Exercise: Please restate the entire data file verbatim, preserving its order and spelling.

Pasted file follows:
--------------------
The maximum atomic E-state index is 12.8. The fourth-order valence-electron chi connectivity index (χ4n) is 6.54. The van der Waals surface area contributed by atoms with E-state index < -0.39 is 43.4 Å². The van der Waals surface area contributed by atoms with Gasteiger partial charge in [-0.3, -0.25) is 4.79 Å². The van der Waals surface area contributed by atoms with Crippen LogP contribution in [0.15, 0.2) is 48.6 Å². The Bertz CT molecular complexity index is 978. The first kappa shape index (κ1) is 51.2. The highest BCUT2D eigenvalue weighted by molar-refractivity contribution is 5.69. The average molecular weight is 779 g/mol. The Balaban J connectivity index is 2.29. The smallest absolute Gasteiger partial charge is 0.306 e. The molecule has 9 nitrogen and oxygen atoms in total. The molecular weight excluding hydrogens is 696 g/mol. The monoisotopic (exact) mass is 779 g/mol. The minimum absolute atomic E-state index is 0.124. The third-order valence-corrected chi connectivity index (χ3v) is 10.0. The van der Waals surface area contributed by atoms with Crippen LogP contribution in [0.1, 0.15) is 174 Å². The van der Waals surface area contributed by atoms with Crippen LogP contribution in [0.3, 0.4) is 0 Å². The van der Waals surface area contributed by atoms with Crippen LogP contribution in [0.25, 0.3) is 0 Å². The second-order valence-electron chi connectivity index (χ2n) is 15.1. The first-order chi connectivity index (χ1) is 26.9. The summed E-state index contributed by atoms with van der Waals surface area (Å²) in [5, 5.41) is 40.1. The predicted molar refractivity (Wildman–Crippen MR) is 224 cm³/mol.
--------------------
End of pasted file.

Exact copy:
The maximum atomic E-state index is 12.8. The fourth-order valence-electron chi connectivity index (χ4n) is 6.54. The van der Waals surface area contributed by atoms with E-state index < -0.39 is 43.4 Å². The van der Waals surface area contributed by atoms with Gasteiger partial charge in [-0.3, -0.25) is 4.79 Å². The van der Waals surface area contributed by atoms with Crippen LogP contribution in [0.15, 0.2) is 48.6 Å². The Bertz CT molecular complexity index is 978. The first kappa shape index (κ1) is 51.2. The highest BCUT2D eigenvalue weighted by molar-refractivity contribution is 5.69. The average molecular weight is 779 g/mol. The Balaban J connectivity index is 2.29. The smallest absolute Gasteiger partial charge is 0.306 e. The molecule has 9 nitrogen and oxygen atoms in total. The molecular weight excluding hydrogens is 696 g/mol. The monoisotopic (exact) mass is 779 g/mol. The minimum absolute atomic E-state index is 0.124. The third-order valence-corrected chi connectivity index (χ3v) is 10.0. The van der Waals surface area contributed by atoms with Crippen LogP contribution in [0.1, 0.15) is 174 Å². The van der Waals surface area contributed by atoms with Crippen LogP contribution in [0.3, 0.4) is 0 Å². The van der Waals surface area contributed by atoms with Crippen LogP contribution in [0.25, 0.3) is 0 Å². The second-order valence-electron chi connectivity index (χ2n) is 15.1. The first-order chi connectivity index (χ1) is 26.9. The summed E-state index contributed by atoms with van der Waals surface area (Å²) in [5, 5.41) is 40.1. The predicted molar refractivity (Wildman–Crippen MR) is 224 cm³/mol.